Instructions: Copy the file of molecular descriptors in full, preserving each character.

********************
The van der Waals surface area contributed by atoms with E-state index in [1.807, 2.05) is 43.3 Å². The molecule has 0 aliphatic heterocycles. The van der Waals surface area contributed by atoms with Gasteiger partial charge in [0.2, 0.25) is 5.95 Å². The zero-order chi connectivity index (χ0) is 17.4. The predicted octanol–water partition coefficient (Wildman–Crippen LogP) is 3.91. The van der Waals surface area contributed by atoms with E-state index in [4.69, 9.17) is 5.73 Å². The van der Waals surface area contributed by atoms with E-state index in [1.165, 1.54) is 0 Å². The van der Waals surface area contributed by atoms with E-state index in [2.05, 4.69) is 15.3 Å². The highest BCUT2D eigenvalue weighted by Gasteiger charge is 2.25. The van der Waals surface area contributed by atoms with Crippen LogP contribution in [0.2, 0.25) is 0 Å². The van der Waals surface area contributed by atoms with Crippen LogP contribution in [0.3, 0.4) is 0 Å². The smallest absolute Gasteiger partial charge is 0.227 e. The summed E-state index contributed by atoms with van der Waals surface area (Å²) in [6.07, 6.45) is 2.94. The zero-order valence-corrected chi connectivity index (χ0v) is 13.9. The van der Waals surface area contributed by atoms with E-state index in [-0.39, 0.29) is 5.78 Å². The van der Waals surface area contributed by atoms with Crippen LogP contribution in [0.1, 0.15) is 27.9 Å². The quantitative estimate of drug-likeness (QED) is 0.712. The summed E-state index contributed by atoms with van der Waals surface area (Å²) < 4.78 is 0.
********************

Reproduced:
The van der Waals surface area contributed by atoms with E-state index in [1.807, 2.05) is 43.3 Å². The molecule has 0 aliphatic heterocycles. The van der Waals surface area contributed by atoms with Gasteiger partial charge in [0.2, 0.25) is 5.95 Å². The zero-order chi connectivity index (χ0) is 17.4. The predicted octanol–water partition coefficient (Wildman–Crippen LogP) is 3.91. The van der Waals surface area contributed by atoms with E-state index in [4.69, 9.17) is 5.73 Å². The van der Waals surface area contributed by atoms with E-state index in [1.165, 1.54) is 0 Å². The van der Waals surface area contributed by atoms with E-state index in [2.05, 4.69) is 15.3 Å². The highest BCUT2D eigenvalue weighted by Gasteiger charge is 2.25. The van der Waals surface area contributed by atoms with Crippen LogP contribution in [0.2, 0.25) is 0 Å². The van der Waals surface area contributed by atoms with Crippen LogP contribution in [0.3, 0.4) is 0 Å². The smallest absolute Gasteiger partial charge is 0.227 e. The summed E-state index contributed by atoms with van der Waals surface area (Å²) in [6.07, 6.45) is 2.94. The zero-order valence-corrected chi connectivity index (χ0v) is 13.9. The van der Waals surface area contributed by atoms with E-state index in [-0.39, 0.29) is 5.78 Å². The van der Waals surface area contributed by atoms with Crippen LogP contribution in [0.1, 0.15) is 27.9 Å². The quantitative estimate of drug-likeness (QED) is 0.712. The summed E-state index contributed by atoms with van der Waals surface area (Å²) < 4.78 is 0.